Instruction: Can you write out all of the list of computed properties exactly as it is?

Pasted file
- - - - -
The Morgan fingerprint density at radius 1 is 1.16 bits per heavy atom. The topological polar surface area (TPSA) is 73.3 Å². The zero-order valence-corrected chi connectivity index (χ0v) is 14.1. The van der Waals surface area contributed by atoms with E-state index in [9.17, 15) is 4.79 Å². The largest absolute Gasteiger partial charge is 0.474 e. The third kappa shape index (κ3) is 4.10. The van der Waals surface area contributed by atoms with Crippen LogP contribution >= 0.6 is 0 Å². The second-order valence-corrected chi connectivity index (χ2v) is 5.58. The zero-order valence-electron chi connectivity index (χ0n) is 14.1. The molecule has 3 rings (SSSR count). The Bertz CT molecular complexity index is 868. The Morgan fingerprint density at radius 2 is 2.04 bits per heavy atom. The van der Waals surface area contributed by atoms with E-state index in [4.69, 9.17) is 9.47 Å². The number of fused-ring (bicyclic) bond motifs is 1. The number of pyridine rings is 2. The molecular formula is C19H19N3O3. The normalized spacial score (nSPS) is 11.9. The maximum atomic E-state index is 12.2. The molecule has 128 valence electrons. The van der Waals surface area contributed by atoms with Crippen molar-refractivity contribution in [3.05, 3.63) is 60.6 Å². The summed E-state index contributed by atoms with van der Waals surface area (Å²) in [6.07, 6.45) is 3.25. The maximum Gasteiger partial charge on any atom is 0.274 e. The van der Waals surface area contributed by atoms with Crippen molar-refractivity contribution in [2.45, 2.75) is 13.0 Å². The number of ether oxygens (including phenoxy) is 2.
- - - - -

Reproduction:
The Morgan fingerprint density at radius 1 is 1.16 bits per heavy atom. The topological polar surface area (TPSA) is 73.3 Å². The zero-order valence-corrected chi connectivity index (χ0v) is 14.1. The van der Waals surface area contributed by atoms with E-state index in [9.17, 15) is 4.79 Å². The largest absolute Gasteiger partial charge is 0.474 e. The third kappa shape index (κ3) is 4.10. The van der Waals surface area contributed by atoms with Crippen LogP contribution >= 0.6 is 0 Å². The second-order valence-corrected chi connectivity index (χ2v) is 5.58. The zero-order valence-electron chi connectivity index (χ0n) is 14.1. The molecule has 3 rings (SSSR count). The Bertz CT molecular complexity index is 868. The Morgan fingerprint density at radius 2 is 2.04 bits per heavy atom. The van der Waals surface area contributed by atoms with E-state index in [4.69, 9.17) is 9.47 Å². The number of fused-ring (bicyclic) bond motifs is 1. The number of pyridine rings is 2. The molecular formula is C19H19N3O3. The normalized spacial score (nSPS) is 11.9. The maximum atomic E-state index is 12.2. The molecule has 128 valence electrons. The van der Waals surface area contributed by atoms with Crippen molar-refractivity contribution in [3.05, 3.63) is 60.6 Å². The summed E-state index contributed by atoms with van der Waals surface area (Å²) in [6.07, 6.45) is 3.25. The maximum Gasteiger partial charge on any atom is 0.274 e. The van der Waals surface area contributed by atoms with Crippen molar-refractivity contribution in [2.45, 2.75) is 13.0 Å². The number of ether oxygens (including phenoxy) is 2.